What Happens Next?

Many message board participants see a push for 16-team conferences. This is wrong. Expansion is about making more money, not fielding some arbitrary number of teams. For the Big Ten to expand again, it’ll need two more schools that:

  • Are eager to make a move
  • Provide access to substantial markets that the Big Ten isn’t already in
  • Are academically and geographically suitable

Currently, the Big Ten pays nearly $25 million per school in media rights, and that could grow to about $43 million per school when the conference negotiates its next media deal in 2017. Hence, the next pair of schools would need to bring in about $90 million per year just to break even, or else they’d dilute the average pay-out. Jim Delany doesn’t do deals to break even. In fact, the next pair probably needs to bring more than 100 million, as there’s clearly no point in making a move if it’s just a push. It needs to be compelling.

The ACC will almost certainly take another school from the wilting Big East, most likely UConn, but possibly Louisville, to get back up to an even number of football schools.

I noted in my last expansion diary that the Big 12 has structural reasons for actively preferring a 10-team league. As Former interim commissioner Chuck Neinas told Fox News, “Let's face it, they're making as much money as for the (Sugar Bowl) as the SEC and as the Pac-12 and Big Ten are making for the Rose Bowl and they only have to share it with 10 teams.”

The SEC does not have the Big Ten’s demographic problem: the south is still growing, and it’s the nation’s dominant football conference. Historically, the SEC does not expand in states where it already has members, and all of the available trophy programs are in those states. Should it choose to expand, the next logical step might be Virginia and Virginia Tech, though it is not clear if those two programs bring enough revenue.

I cannot see a money-making expansion path for the Pac-12. They’d need to make another play for Oklahoma and Texas, which they already tried and failed.

I won’t make the rash statement again that major-conference realignment is done, but the four axioms I introduced in my previous post still hold largely true. The more conferences expand, the harder it is to find logical moves that make money.



November 20th, 2012 at 2:50 PM ^

You and I should do a dueling column. :)

Money rules all. And you are seriously discounting the money B1G will make just from the conf championship game if there are only 4 super conferences. It will be multiples of what we make today. That alone would pay for two additional teams.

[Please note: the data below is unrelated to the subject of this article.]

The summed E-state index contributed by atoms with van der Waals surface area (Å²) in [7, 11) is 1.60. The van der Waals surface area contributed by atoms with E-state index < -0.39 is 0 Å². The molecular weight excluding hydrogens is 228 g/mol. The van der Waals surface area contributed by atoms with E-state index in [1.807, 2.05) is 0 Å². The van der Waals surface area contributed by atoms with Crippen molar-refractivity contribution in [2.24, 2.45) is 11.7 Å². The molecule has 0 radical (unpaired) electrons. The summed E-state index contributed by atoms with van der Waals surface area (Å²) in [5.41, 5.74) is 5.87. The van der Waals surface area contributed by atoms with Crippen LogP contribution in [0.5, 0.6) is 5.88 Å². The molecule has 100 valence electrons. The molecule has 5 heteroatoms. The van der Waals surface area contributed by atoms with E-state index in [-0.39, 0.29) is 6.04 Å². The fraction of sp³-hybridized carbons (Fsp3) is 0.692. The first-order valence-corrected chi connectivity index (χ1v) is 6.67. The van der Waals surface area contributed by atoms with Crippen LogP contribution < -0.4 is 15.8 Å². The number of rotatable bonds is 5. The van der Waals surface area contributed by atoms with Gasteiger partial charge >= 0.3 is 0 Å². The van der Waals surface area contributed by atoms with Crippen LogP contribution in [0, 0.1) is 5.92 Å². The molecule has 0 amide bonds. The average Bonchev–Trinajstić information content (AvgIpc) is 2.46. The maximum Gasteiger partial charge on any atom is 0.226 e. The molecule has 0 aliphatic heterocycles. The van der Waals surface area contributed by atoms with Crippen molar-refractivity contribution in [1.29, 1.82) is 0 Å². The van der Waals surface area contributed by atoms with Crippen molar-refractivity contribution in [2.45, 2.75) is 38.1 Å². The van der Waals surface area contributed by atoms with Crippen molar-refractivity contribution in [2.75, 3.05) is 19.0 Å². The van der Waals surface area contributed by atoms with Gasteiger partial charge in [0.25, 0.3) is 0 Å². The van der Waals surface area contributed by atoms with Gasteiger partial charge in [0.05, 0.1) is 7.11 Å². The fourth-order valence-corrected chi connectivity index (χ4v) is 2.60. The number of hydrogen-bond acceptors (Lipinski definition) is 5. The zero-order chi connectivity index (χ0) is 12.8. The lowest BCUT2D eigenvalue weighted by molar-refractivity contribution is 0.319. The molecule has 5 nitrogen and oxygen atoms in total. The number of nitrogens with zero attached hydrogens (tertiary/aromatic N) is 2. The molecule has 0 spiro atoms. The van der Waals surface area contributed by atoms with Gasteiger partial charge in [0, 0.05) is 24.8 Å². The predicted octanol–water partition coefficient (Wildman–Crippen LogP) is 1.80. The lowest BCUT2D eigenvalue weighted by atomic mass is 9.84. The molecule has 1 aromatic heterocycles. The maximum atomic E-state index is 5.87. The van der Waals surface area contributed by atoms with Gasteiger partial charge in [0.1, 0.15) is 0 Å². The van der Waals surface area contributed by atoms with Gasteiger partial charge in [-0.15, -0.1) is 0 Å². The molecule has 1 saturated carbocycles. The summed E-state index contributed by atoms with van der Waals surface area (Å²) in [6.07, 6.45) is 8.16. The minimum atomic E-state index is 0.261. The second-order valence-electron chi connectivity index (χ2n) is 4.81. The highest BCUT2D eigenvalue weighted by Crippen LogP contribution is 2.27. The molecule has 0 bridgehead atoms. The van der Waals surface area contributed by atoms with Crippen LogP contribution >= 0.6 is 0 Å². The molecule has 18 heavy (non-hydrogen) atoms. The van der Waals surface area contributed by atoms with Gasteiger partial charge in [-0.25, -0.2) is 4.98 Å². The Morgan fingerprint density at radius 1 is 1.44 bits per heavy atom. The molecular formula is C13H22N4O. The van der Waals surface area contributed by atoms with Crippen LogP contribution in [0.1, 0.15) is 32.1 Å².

November 20th, 2012 at 4:25 PM ^

I'm curious about your comment regarding the conference championship game. The B1G already has one of those, so how could it make "multiples of what we make today" by adding two additional teams?

The only financial benefit from expanding that anyone has touted, is getting the Big Ten Network into more households. That has nothing to do with the conference championship game, which is on Fox. Teams like Rutgers and Maryland, who'll hardly ever play in that game, do not make it more valuable.


November 20th, 2012 at 2:50 PM ^

I don't think most of the axioms were ever valid. There is very limited sample of data on college football expansion, with what was is available, it could be argued that the Big 12 was a stronger football conference than the B1G at the time that Nebraska switched conferences. Additionally, schools accepted members that broke some of the axioms in search of "stability." 


November 20th, 2012 at 4:09 PM ^

If all conference moves over the last 20 years are considered, there are a lot of them: certainly enough to draw conclusions. If you run through them one by one, but you'll see the four axioms are practically always true.

There is no plausible argument that the Big 12 was a stronger conference than the B1G at the time Nebraska switched. Texas A&M and Missouri were publicly and conspicuously looking at other options. Four schools at least listened to an offer from the Pac-12. After that fell through, it took Colorado about 15 minutes to make a switch. Did you see any Big Ten school even sniffing elsewhere? Of course not.